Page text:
By Paul Grondahl

Albany Times Union
Aug 29 2012

Parade's mainstay was driving force behind popular, patriotic event

COHOES - John Kacharian, a fiercely patriotic man who helped coordinate
Troy's first Flag Day Parade, died Monday after a long illness. He
was 88.

"John helped make the parade what it is today and he never quit giving
to it," said Ed Manny, president of the Flag Day Parade committee and
a Rensselaer County legislator. "As long as we continue the parade,
John's name will be associated with it."

The parade, which draws hundreds of marchers and thousands of viewers
along its two-mile Fourth Street route, is considered the largest
of its kind in the country. It is held annually on the Sunday before
Flag Day, June 14. It began in 1967 to counteract the counterculture
movement's burning of flags at Vietnam War demonstrations.

Nobody knew the history or nuances of how properly to display the stars
and stripes the way Kacharian did, and few possessed his reverence
for its symbolism.

"John knew the flag code backward and forward, and if we ever had a
question we checked with him," said Jerry Weaver, an emeritus Flag
Day Parade committee member. "He was meticulous as our flag adviser."

"He was a mainstay of the parade and if he saw something wrong with
the way the flag was being displayed, he was quick to point it out,"
said Frank Merola, Rensselaer County clerk and a former parade
committee member.

Kacharian led the Flag Day Parade in 2004 and was named Uncle Sam
Citizen of the Year.

The Troy native's parents had fled the Armenian genocide. He said
he was passionate about freedom after the religious persecution and
torture his parents and relatives faced at the hands of the Turks
in Armenia.

The family lived above a small mom-and-pop store they ran next to
Rensselaer Polytechnic Institute. After graduating from Troy High
School, Kacharian earned an engineering degree at RPI. He worked for
more than 30 years at the Watervliet Arsenal as facilities manager
and director of grounds.

The history buff became the Arsenal's unofficial historian. When
surplus cannons, ammunition and other military equipment was being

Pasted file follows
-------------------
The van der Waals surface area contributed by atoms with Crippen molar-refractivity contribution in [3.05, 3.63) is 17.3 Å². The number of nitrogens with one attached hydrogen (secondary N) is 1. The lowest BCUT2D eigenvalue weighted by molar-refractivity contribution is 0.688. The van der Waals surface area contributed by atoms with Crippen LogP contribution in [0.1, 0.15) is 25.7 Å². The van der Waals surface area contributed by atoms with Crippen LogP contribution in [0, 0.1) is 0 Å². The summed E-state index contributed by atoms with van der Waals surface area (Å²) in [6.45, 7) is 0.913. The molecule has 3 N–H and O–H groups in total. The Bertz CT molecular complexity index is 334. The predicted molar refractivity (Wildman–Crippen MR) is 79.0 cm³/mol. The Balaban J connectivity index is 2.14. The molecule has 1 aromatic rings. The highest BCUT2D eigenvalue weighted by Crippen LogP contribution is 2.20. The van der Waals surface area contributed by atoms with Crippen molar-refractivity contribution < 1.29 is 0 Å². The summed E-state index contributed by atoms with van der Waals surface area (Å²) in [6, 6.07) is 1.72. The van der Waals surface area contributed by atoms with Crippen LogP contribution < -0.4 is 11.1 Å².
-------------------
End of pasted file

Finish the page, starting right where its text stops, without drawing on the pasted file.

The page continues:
disposed, Kacharian salvaged the historical items and stored them in
an empty building.

"He was thinking ahead and if it wasn't for John, we wouldn't have
a museum today," said Bob Pfeil, curator of the Watervliet Arsenal
Museum, which Kacharian helped found in the early 1970s. It opened to
the public in the late 1980s and includes about 2,000 items. "John
collected roughly half of everything that we have," Pfeil said. "He
got the ball rolling."

Kacharian also published a pictorial history book on the Watervliet

He and his wife, Halina, who died in 2005, lived in West Sand Lake
for many years. His health deteriorated and he moved to a nursing
facility, Eddy Village Green in Cohoes, where he died. The couple
had no children.

Kacharian was an active and longtime member of St. Peter Armenian
Apostolic Church in Watervliet. "He was our unofficial church
engineer. He taught me everything he knew about the heating and air
conditioning system and how the building works," said Lori Payette,
the office manager.

"John was a steward of the church in the truest sense," said the
pastor, the Rev. Peter Stepanos Doudoukjian. "He felt an obligation
and a sense of loyalty to our congregation. He was very dedicated."

Along with his church, his connection to his alma mater ran deep. When
the pastor visited him in the nursing home recently, Kacharian wore
an RPI cap.

Calling hours will be Thursday at 9:30 a.m. followed by an 11 a.m.

funeral service at St. Peter Armenian Apostolic Church, 100
Troy-Schenectady Road, Watervliet.